Since changing your sleep pattern now will cause some ripples in your circadian rhythm, it’s important that you try to stabilize your body’s biological clock as soon as possible. This is where waking up at the same time every day comes in. By getting up at the same time every day for a few weeks, you’re employing the necessary change to your schedule while also giving your body the period it needs to settle into its new rhythm.

But what about the weekends? Well, this is the tricky part. See, getting up late should be fine once in a while, but sleeping in too often will definitely make it harder to turn this practice into habit. So, if you’re serious about making a change to your timetable, make it a point to get up at roughly the same time every day—whether we’re talking Manic Mondays or Slowdown Sundays.

Invest in the right alarm clock.

One of these days, you’re not going to need an alarm clock to get up in the morning. However, let’s be honest. If you’re reading this article, today is not going to be that day. Neither is tomorrow. So, go ahead and use your phone’s built-in alarm clock as your personal rooster for as long as you need to.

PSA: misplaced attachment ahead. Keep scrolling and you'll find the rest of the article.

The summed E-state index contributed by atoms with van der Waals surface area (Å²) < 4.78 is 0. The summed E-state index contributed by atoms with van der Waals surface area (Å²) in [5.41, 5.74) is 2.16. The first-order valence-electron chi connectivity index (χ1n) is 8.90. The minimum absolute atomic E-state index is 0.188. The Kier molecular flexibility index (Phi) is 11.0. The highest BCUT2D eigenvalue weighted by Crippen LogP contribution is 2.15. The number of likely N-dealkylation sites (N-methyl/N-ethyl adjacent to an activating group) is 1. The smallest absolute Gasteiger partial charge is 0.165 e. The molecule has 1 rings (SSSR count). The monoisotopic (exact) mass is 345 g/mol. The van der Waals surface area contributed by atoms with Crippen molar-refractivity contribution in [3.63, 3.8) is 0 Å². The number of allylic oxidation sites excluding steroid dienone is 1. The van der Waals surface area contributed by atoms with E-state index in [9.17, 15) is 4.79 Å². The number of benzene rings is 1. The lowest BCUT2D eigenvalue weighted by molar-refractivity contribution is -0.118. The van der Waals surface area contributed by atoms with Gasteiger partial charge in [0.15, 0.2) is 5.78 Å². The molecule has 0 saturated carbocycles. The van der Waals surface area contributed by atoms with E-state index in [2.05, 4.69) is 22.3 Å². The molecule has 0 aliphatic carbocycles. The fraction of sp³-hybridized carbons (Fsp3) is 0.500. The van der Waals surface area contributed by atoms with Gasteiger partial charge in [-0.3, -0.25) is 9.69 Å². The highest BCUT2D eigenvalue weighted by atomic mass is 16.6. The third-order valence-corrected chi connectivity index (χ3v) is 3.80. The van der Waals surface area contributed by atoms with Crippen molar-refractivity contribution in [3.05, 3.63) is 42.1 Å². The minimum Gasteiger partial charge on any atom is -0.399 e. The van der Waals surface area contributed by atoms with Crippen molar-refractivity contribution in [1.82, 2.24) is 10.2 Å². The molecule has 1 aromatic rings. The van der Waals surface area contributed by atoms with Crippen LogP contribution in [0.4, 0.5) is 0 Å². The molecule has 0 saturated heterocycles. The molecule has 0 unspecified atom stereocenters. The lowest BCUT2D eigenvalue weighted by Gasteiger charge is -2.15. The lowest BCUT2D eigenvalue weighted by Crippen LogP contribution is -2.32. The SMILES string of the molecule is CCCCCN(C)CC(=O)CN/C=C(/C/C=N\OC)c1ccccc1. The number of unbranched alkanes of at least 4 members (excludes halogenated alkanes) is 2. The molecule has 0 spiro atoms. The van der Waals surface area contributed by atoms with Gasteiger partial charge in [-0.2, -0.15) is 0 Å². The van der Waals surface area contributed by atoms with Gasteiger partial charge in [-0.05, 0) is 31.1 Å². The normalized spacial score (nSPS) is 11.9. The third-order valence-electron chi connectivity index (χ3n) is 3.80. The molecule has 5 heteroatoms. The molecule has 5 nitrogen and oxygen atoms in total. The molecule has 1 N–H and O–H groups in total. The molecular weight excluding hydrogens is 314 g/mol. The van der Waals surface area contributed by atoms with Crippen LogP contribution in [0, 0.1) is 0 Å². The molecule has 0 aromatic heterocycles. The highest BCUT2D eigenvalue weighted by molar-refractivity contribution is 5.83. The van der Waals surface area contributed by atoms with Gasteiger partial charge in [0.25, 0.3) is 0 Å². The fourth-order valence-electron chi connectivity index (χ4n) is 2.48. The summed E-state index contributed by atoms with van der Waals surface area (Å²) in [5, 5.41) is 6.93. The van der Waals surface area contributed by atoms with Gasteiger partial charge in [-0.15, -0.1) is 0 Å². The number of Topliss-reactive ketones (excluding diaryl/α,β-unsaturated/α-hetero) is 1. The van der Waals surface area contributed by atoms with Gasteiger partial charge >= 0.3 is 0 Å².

But if you’re a sleepyhead like me, chances are, you’ve found yourself immune to your phone’s alarm. That thing could ring, buzz, and ping for hours and you’d still be out cold ‘til noon. It’s a good thing that there are a lot of alarm clocks out there that are designed specifically for heavy sleepers. In this list from Health.com, there’s even one that will legit shred your money if you don’t get up on time. Now, that’s too hardcore for me and I’m too lazy to maintain another gizmo (other than my laptop and phone), so I prefer downloading apps. If you’re more of an app person like me, here’s a list of android and iPhone alarm clock apps from TechUntold.